Tag Archives: market timing

Berkshire’s Energy Investment Skills

Should Investors Follow Buffet out of XOM?

Berkshire Hathaway’s year-end 2014 Form 13F showed the liquidation of the approximately $4 billion Exxon Mobil (XOM) position. This sale has generated considerable discussion. Absent data on Berkshire’s Energy Sector record, the sale is uninformative; we provide this data here.

Investors typically treat all ideas of excellent managers with equal deference. This is usually a mistake – even the most skilled managers are seldom equally skilled in all areas. However, Berkshire Hathaway has excellent track record of security selection in the energy sector. Investors should take note of this particular sale.

Berkshire Hathaway’s Security Selection

The risk-adjusted return of Berkshire’s long equity portfolio, estimated from the firm’s 13F filings, is spectacular. We estimate an approximately 60% cumulative return from security selection (stock picking) over the past 10 years. This is αReturn, a metric of security selection performance – the estimated annual percentage return the portfolio would have generated if markets were flat. Berkshire’s cumulative αReturn is shown in blue in the chart below. For comparison, the group of U.S. hedge funds generated slightly negative long security selection returns over the period (in gray):

Chart of the historical return from security selection (stock picking) of Berkshire Hathaway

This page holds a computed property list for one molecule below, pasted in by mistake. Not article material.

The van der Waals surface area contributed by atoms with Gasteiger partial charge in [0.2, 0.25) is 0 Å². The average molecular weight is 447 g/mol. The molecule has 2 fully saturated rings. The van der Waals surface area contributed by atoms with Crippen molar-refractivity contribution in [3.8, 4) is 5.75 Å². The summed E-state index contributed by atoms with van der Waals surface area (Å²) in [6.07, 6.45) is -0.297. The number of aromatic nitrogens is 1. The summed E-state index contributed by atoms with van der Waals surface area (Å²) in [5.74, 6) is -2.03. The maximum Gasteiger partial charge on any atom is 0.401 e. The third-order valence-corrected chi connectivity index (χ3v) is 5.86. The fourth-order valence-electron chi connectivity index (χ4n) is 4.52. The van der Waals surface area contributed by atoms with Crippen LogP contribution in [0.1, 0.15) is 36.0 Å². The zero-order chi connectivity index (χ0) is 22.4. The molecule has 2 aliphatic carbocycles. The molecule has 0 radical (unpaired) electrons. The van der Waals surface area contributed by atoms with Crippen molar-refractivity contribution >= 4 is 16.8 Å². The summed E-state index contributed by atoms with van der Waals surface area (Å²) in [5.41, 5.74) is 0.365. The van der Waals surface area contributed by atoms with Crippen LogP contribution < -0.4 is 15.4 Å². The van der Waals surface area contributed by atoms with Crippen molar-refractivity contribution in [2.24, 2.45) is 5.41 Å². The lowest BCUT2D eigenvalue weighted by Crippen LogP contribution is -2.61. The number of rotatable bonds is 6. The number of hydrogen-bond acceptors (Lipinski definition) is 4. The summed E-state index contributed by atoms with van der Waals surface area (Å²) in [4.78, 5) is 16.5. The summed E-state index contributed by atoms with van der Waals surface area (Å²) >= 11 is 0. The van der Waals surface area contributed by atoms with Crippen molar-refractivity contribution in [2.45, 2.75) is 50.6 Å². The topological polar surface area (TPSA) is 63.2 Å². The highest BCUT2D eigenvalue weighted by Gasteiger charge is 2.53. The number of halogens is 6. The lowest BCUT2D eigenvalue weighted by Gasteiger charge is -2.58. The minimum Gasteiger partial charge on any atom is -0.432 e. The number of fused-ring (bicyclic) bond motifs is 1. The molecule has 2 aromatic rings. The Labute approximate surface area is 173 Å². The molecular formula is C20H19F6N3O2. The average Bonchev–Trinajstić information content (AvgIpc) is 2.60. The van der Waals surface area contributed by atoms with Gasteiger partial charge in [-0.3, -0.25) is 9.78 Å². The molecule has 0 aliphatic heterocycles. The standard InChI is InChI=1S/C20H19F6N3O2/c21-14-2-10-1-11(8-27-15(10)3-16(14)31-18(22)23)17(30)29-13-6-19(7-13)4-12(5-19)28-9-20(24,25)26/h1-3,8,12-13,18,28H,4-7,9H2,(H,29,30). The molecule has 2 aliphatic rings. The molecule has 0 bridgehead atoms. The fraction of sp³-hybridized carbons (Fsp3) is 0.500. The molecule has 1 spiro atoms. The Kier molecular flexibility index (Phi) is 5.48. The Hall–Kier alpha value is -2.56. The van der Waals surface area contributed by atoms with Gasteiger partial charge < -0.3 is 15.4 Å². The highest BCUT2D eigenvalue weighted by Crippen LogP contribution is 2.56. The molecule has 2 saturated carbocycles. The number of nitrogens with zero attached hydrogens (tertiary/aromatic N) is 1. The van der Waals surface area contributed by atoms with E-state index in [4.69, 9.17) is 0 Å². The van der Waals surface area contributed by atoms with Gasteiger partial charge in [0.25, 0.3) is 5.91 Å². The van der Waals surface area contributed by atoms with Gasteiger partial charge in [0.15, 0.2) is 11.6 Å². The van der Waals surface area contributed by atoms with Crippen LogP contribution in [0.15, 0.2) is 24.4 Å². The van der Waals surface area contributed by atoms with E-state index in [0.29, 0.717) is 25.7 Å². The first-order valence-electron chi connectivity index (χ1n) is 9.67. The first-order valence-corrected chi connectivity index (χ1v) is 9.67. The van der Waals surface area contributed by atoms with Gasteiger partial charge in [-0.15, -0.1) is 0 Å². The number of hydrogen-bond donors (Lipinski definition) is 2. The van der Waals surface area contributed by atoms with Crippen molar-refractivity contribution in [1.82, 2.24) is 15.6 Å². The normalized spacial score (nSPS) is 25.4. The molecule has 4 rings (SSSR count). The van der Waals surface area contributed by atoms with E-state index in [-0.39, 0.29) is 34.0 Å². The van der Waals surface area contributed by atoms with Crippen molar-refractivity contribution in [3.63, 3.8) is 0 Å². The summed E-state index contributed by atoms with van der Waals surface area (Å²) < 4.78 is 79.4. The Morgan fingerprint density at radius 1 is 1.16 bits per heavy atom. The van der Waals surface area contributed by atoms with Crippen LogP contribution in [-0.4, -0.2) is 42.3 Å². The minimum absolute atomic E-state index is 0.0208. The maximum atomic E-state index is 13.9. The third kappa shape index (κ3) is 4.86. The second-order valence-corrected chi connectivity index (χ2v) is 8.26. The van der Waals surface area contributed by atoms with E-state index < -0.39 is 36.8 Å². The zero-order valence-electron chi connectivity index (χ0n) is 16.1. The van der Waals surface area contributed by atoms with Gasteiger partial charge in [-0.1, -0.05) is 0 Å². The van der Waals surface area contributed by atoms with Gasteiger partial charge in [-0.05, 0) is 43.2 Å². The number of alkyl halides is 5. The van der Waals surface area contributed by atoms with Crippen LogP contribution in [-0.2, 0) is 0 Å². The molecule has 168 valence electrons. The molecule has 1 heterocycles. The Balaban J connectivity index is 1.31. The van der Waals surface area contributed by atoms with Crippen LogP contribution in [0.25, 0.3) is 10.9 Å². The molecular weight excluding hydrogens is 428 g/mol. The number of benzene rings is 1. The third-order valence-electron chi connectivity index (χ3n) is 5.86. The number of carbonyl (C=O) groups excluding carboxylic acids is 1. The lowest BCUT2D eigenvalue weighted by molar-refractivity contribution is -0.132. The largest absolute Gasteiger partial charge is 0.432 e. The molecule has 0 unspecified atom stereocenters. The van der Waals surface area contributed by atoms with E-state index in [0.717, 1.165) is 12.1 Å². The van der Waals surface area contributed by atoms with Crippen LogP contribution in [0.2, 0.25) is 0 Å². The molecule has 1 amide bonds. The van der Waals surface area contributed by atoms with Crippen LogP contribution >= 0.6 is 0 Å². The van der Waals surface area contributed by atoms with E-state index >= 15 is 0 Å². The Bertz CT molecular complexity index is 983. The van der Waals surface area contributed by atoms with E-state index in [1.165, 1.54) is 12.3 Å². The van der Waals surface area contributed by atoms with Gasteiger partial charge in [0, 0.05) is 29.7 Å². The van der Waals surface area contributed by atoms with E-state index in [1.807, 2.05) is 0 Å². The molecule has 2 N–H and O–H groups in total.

Berkshire Hathaway’s Security Selection Return

Berkshire Hathaway’s Energy Security Selection

Berkshire’s risk-adjusted return in the Energy Sector is also excellent, though less consistent. If markets were flat over the past 10 years, the long energy portfolio would have returned over 125% compared to a greater than 10% loss for the average hedge fund:

Chart of the historical risk adjusted return from security selection (stock picking) of Berkshire Hathaway  in the Energy Sector

Berkshire Hathaway’s Energy Security Selection Return

All five energy investments over the past 10 years generated positive residual returns un-attributable to the market. These are the sources of the risk-adjusted returns from security selection:

Return (%)

Symbol Name

Total

Factor

Residual

COP ConocoPhillips

94.54

88.12

6.42

PSX Phillips 66

40.33

13.03

27.29

PTR PetroChina Co. Ltd. Sponsored ADR

187.96

104.42

83.54

SU Suncor Energy Inc.

106.19

94.98

11.21

XOM Exxon Mobil Corporation

60.52

50.65

9.86